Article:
Interest in the value-added tax (VAT), a form of sales tax on consumption, will increase as the Gramm-Rudman-Hollings targets for deficit reduction become increasingly difficult to achieve through budget cuts. This monograph describes the implementation and economic effects of the VAT.
The VAT would clearly be superior to various alternative sources of revenue that have recently been proposed (such as taxes on energy and increased excise taxes), especially if a substantial amount of additional revenue is needed. It would be preferable to the simpler and more familiar retail sales tax if the combined federal, state, and local sales tax rate were to exceed about 10 percent; at lower rates the retail tax might be preferable. The choice is complicated by the need to coordinate state and federal actions in the sales tax area, since such coordination might imply substantial loss of state fiscal sovereignty.
Several recent proposals for a VAT—most notably the business transfer tax (BTT) proposed by Senator William Roth (Republican, Delaware)—are based on a highly defective means of implementing the VAT, rather than the method employed in virtually all VAT countries. If the VAT were chosen, it should employ the standard method used in Europe, rather than that of the BTT.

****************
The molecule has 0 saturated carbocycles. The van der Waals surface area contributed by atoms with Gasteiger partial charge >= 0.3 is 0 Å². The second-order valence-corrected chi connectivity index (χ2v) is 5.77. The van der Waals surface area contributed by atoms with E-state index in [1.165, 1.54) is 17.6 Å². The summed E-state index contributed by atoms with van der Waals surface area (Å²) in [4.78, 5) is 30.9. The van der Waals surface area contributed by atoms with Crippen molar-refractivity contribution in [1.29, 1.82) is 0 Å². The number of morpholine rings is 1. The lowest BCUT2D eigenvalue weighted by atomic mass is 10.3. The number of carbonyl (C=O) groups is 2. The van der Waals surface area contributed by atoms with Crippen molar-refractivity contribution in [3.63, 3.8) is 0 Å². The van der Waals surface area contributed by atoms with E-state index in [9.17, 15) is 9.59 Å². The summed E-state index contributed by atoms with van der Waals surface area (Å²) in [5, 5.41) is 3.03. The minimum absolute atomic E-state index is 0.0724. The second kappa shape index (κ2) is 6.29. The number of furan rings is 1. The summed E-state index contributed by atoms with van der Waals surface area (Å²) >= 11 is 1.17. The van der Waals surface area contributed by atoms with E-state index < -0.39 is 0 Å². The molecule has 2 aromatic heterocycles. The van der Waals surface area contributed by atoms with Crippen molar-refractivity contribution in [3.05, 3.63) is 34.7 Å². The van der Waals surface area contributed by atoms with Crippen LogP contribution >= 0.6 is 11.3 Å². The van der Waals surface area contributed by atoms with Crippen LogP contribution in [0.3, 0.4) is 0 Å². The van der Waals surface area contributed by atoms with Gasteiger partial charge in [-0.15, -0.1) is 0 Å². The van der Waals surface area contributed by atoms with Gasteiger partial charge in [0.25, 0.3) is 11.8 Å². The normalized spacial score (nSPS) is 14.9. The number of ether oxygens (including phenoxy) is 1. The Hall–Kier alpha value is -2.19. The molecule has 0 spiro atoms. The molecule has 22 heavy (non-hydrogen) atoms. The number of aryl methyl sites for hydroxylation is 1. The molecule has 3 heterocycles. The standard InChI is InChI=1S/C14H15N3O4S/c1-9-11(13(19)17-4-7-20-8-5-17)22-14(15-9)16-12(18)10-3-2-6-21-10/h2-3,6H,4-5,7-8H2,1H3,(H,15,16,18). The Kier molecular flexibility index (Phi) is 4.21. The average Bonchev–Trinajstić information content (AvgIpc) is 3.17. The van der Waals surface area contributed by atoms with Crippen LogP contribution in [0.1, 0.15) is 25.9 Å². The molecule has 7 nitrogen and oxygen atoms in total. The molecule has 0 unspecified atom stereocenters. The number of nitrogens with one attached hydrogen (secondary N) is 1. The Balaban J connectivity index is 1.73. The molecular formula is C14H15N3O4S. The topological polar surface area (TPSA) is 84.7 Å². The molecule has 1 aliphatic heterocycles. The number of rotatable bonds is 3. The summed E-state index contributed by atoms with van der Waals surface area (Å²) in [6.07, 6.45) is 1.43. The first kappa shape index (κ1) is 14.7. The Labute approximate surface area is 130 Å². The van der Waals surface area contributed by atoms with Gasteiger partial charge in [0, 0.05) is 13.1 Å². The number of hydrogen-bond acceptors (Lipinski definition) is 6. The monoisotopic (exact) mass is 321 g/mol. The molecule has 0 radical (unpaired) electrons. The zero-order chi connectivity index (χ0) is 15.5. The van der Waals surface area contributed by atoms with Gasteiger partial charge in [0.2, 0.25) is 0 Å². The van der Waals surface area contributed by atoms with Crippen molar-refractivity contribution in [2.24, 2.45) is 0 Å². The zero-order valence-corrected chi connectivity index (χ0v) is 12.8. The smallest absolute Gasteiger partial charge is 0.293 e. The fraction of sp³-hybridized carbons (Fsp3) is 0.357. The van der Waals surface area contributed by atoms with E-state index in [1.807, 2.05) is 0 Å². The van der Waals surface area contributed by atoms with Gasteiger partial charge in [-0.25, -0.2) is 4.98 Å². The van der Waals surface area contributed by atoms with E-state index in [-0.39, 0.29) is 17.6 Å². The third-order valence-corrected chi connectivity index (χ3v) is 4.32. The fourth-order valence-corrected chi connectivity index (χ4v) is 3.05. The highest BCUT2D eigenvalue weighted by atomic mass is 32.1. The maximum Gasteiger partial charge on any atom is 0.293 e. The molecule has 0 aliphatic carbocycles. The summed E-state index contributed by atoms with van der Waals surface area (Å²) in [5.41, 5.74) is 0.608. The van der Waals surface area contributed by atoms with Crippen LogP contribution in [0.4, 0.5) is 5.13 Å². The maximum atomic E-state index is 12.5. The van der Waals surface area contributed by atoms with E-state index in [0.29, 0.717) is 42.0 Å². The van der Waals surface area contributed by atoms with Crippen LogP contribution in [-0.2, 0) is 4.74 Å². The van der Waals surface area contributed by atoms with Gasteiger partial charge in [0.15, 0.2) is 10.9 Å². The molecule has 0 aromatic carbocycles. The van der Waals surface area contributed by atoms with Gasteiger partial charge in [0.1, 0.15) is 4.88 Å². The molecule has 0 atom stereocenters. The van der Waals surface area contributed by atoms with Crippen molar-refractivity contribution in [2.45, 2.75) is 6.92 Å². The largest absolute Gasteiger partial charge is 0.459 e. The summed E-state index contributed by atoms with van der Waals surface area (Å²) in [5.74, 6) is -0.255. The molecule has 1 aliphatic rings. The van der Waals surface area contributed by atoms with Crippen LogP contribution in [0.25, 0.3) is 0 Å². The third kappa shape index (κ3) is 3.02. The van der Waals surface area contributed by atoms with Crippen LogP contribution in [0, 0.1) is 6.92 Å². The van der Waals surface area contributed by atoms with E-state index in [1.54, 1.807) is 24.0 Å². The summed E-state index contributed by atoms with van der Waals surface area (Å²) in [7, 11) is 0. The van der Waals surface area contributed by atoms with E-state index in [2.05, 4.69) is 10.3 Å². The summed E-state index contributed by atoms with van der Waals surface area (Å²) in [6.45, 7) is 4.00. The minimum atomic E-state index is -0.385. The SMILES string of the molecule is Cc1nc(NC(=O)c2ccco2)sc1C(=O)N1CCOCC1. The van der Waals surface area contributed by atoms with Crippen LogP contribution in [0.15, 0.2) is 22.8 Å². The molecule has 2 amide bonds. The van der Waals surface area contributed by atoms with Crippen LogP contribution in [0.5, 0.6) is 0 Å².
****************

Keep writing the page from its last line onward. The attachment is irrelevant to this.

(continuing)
For administrative and political reasons, the VAT would probably not apply to more than about 80 percent of consumption. Thus the tax base at 1988 levels would be about $2,500 billion, at most. More liberal exemptions (for example, for food) could reduce the tax base to less than 50 percent of consumption, or $1,500 billion.
The VAT would interfere relatively little with economic decision making and would not discriminate against saving; in both these____________________